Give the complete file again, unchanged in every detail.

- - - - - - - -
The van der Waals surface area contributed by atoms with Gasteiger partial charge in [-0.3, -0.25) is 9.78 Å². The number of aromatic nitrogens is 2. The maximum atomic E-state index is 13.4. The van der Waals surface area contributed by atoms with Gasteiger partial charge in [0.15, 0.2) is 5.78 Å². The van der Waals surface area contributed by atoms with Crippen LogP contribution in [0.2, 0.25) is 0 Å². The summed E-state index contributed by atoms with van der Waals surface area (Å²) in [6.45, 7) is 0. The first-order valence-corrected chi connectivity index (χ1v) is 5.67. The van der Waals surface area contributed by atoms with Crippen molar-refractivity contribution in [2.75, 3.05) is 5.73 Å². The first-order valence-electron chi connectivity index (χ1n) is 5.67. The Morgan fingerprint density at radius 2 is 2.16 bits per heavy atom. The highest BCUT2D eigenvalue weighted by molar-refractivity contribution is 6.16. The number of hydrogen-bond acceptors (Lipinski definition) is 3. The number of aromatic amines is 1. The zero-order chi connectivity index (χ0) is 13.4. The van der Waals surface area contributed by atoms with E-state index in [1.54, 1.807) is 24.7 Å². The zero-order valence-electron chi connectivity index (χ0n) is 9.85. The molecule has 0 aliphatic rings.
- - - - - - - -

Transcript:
The van der Waals surface area contributed by atoms with Gasteiger partial charge in [-0.3, -0.25) is 9.78 Å². The number of aromatic nitrogens is 2. The maximum atomic E-state index is 13.4. The van der Waals surface area contributed by atoms with Gasteiger partial charge in [0.15, 0.2) is 5.78 Å². The van der Waals surface area contributed by atoms with Crippen LogP contribution in [0.2, 0.25) is 0 Å². The summed E-state index contributed by atoms with van der Waals surface area (Å²) in [6.45, 7) is 0. The first-order valence-corrected chi connectivity index (χ1v) is 5.67. The van der Waals surface area contributed by atoms with Crippen molar-refractivity contribution in [2.75, 3.05) is 5.73 Å². The first-order valence-electron chi connectivity index (χ1n) is 5.67. The Morgan fingerprint density at radius 2 is 2.16 bits per heavy atom. The highest BCUT2D eigenvalue weighted by molar-refractivity contribution is 6.16. The number of hydrogen-bond acceptors (Lipinski definition) is 3. The number of aromatic amines is 1. The zero-order chi connectivity index (χ0) is 13.4. The van der Waals surface area contributed by atoms with E-state index in [1.54, 1.807) is 24.7 Å². The zero-order valence-electron chi connectivity index (χ0n) is 9.85. The molecule has 0 aliphatic rings.